You are here

Summer 2020 Newsletter

July 6, 2020

Dear friends of the Department of Philosophy,

When I wrote my last newsletter in the fall, a pandemic was a plot device in science fiction movies that I avoid. Now the pandemic is real, and it has upended normal life at the University, but it has also brought out the best in people. Our new president, Joan Gabel, and CLA’s dean, John Coleman, have stepped up to the plate with intelligent and compassionate leadership. My colleagues in the philosophy department transformed their teaching to remote instruction in a matter of days. Our director of undergraduate studies, Sarah Holtman, a self-confessed Luddite, put together a Zoom reception for our graduating seniors and created a digital memory book for them to keep. Some of us have tried to bring our philosophical perspective to bear on COVID-19, like my own attempt to think about happiness in the pandemic (“Preparing for Happiness during the Pandemic”) and Alan Love’s LA Times op-ed reflecting on risk and medical treatment. We are checking in with each other, offering support, hosting virtual happy hours, and planning for whatever the future holds.
 
The pandemic is a natural disaster, but the brutal murder of George Floyd is a human-caused tragedy, which brings anger and shame in addition to fear and uncertainty. The injustice and the resulting protests have fostered a different kind of uncertainty because it’s hard to know what to do to be helpful. Masks do not protect people against racism. In this context, I am glad that the philosophy department made diversity and inclusivity key parts of its mission three years ago. We hope to contribute to the long-term goal of the best educational institutions: to be a part of the solution to racism and racist violence in our country. Of course, this hope is not a sufficient response to the injustices that surround us. I would not be a college professor if I didn’t think that education is essential to progress, but I’m mindful that the road is long, and we must also address injustice in the short term. I encourage everyone who is able to help to find ways to do so. In the words of the utilitarian philosopher John Stuart Mill, “a person may cause evil to others not only by his actions but by his inaction, and in either case he is justly accountable to them for the injury.”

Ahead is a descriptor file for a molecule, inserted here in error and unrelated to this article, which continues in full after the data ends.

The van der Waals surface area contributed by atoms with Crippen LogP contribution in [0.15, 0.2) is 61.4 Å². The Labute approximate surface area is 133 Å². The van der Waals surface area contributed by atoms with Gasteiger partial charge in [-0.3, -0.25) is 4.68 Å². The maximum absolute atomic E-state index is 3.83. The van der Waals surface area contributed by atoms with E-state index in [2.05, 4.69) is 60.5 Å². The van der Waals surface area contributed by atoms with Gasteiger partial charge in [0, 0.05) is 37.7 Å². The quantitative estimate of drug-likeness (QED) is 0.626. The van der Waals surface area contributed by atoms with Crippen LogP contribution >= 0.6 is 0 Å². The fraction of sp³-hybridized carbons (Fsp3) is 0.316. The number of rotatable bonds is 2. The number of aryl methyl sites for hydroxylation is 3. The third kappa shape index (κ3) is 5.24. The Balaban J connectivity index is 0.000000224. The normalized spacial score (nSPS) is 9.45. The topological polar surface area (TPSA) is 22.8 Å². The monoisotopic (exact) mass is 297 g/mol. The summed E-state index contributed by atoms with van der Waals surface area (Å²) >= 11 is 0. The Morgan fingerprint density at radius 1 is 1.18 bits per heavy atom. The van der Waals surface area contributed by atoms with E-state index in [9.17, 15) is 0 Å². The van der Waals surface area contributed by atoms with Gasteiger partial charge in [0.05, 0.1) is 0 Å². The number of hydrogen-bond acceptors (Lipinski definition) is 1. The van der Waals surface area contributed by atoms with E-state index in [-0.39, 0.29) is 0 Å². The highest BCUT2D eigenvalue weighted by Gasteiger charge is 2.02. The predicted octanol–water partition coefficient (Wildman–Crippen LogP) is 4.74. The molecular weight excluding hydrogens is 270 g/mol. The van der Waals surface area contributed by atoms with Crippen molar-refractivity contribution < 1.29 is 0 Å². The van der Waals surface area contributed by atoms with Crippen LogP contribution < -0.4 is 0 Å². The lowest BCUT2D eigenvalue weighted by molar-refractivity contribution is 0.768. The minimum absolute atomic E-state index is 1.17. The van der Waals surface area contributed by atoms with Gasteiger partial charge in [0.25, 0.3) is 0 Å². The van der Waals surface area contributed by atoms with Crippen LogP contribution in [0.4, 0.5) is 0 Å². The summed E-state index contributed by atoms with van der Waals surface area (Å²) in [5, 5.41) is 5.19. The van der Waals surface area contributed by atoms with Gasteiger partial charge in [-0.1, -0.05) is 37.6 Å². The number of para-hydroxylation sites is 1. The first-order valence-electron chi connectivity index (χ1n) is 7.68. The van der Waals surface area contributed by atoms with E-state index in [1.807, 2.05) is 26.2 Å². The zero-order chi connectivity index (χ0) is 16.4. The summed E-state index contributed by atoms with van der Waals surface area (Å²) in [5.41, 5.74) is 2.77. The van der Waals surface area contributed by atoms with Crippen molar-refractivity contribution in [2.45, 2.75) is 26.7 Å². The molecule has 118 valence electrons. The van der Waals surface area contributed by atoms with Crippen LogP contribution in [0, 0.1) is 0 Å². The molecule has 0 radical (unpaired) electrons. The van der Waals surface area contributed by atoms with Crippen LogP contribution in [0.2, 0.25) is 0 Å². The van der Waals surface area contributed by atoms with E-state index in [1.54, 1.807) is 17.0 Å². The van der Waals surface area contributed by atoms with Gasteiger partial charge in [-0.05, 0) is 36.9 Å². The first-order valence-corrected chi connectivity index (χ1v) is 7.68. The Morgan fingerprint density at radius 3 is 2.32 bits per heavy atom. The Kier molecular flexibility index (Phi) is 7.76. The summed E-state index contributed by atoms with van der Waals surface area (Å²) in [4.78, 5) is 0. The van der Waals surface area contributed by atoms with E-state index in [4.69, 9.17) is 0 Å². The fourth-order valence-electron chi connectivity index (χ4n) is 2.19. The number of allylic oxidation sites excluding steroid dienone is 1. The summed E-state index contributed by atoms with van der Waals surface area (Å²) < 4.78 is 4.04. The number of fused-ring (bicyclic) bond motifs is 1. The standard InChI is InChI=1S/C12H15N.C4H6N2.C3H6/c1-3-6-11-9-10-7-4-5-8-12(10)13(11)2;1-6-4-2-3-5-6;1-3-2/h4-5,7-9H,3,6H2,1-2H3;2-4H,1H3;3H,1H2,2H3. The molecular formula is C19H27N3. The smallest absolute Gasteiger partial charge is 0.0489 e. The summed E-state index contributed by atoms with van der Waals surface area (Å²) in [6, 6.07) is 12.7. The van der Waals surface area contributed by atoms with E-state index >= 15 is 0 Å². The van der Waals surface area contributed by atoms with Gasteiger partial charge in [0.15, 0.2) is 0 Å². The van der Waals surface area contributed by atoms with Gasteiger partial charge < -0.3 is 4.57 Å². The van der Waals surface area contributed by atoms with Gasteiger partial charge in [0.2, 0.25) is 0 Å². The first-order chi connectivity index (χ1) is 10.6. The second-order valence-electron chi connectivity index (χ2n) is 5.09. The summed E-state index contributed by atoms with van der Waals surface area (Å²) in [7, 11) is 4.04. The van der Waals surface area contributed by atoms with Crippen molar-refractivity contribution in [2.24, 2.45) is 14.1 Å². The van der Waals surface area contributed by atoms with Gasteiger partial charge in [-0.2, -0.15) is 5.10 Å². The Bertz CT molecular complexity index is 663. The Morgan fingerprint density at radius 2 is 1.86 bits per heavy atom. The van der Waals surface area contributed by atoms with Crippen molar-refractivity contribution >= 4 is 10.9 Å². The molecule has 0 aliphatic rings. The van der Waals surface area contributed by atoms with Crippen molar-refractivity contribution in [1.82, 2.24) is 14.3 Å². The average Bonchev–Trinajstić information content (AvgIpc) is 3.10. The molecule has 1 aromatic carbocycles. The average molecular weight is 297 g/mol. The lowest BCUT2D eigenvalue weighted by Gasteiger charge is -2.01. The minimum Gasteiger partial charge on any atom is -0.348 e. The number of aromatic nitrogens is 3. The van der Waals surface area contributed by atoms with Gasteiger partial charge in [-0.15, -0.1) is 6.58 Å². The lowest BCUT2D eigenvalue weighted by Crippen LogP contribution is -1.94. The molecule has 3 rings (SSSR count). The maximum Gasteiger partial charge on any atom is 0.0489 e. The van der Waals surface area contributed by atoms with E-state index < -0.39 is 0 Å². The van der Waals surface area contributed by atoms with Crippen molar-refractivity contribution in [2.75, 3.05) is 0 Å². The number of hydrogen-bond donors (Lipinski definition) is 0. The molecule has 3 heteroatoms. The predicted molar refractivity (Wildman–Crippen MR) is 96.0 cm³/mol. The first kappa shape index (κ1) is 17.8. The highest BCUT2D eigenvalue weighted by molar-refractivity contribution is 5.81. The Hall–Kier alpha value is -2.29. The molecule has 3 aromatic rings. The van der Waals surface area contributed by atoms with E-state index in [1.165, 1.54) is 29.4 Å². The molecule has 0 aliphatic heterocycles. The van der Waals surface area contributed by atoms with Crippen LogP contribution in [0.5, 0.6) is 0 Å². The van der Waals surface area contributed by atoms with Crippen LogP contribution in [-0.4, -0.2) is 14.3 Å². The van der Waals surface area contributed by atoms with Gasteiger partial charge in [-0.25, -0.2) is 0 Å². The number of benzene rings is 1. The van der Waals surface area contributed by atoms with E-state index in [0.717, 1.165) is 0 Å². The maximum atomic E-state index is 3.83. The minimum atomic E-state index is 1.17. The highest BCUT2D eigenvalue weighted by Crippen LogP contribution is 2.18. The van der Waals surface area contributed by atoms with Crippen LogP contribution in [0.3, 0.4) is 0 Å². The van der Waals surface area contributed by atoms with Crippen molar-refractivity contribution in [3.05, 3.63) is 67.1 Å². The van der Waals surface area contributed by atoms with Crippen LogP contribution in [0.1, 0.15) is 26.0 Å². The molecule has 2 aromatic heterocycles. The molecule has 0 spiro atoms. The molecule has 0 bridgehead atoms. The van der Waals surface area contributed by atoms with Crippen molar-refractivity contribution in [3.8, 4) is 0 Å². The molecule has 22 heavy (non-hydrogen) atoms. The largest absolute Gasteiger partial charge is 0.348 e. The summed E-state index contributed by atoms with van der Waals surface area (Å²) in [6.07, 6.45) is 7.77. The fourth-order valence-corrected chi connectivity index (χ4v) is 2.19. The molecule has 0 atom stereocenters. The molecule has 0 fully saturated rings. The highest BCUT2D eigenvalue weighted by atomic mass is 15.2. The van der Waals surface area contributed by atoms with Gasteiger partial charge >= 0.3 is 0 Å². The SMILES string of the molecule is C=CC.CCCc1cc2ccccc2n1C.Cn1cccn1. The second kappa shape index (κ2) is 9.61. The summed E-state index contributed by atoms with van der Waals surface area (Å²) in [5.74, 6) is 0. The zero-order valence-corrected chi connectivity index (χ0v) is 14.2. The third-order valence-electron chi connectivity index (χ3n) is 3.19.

If you’ll pardon the abrupt shift, I will leave you with some happy announcements:

  • The first Setterberg Fellows will begin their three-year terms on July 1. Congratulations to Roy Cook and Jessica Gordon-Roth! And our deepest gratitude to Dr. Stephen Setterberg for his generous support of the department.
  • Professor Joe Owens retired this spring after 40 years of service to the philosophy department. Joe taught philosophy of mind, philosophy of language, logic, and ancient philosophy, and he led the Wittgenstein reading group for many years. We will miss him and we hope that Professor Emeritus Owens visits us often.
  • In my last newsletter, I told you about the Ethics Bowl, an exciting new program we joined in the fall. This spring we hosted our first regional competition. You can read all about it below.
  • In addition to learning how to teach online, we philosophers continue to find new ways to teach philosophy to undergraduates in ways that serve their interests. Toward this end, Alan Love has collaborated with family physician Dr. Steven Stovitz to create a new interdisciplinary course in philosophy and medicine. We’re really excited about the course, which is receiving rave reviews from students! Learn more about the course below.
  • By the time you read this message, the philosophy department will have a new chair: Professor Peter Hanks. I’m sure you’ll hear from him by way of the fall 2020 newsletter. It has been my pleasure serving the department and the College in this capacity, but now it’s time for me to get back to writing and teaching!

Thanks again to all of you who support the Department of Philosophy. On behalf of all of us, I hope you stay safe and well.

Yours,
Valerie